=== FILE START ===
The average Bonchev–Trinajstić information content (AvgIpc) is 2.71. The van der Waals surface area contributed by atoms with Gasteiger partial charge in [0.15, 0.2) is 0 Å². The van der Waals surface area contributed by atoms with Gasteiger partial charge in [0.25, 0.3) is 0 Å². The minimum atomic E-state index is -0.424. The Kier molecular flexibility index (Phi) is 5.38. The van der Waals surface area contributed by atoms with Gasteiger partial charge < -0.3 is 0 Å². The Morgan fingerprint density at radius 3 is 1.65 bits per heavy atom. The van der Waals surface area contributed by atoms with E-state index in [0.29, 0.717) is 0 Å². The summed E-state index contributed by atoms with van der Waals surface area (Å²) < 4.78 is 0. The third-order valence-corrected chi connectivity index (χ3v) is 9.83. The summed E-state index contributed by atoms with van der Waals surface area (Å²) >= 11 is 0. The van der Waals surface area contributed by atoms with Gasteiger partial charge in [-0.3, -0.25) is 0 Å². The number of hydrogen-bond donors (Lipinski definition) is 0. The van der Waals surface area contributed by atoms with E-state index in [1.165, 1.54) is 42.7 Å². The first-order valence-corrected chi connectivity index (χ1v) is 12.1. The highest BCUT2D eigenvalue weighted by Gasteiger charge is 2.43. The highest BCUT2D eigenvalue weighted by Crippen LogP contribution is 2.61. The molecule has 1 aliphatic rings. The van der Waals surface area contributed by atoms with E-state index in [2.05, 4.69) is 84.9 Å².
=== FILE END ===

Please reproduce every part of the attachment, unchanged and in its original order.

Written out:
The average Bonchev–Trinajstić information content (AvgIpc) is 2.71. The van der Waals surface area contributed by atoms with Gasteiger partial charge in [0.15, 0.2) is 0 Å². The van der Waals surface area contributed by atoms with Gasteiger partial charge in [0.25, 0.3) is 0 Å². The minimum atomic E-state index is -0.424. The Kier molecular flexibility index (Phi) is 5.38. The van der Waals surface area contributed by atoms with Gasteiger partial charge < -0.3 is 0 Å². The Morgan fingerprint density at radius 3 is 1.65 bits per heavy atom. The van der Waals surface area contributed by atoms with E-state index in [0.29, 0.717) is 0 Å². The summed E-state index contributed by atoms with van der Waals surface area (Å²) < 4.78 is 0. The third-order valence-corrected chi connectivity index (χ3v) is 9.83. The summed E-state index contributed by atoms with van der Waals surface area (Å²) >= 11 is 0. The van der Waals surface area contributed by atoms with Gasteiger partial charge in [-0.3, -0.25) is 0 Å². The number of hydrogen-bond donors (Lipinski definition) is 0. The van der Waals surface area contributed by atoms with E-state index in [1.165, 1.54) is 42.7 Å². The first-order valence-corrected chi connectivity index (χ1v) is 12.1. The highest BCUT2D eigenvalue weighted by Gasteiger charge is 2.43. The highest BCUT2D eigenvalue weighted by Crippen LogP contribution is 2.61. The molecule has 1 aliphatic rings. The van der Waals surface area contributed by atoms with E-state index in [2.05, 4.69) is 84.9 Å².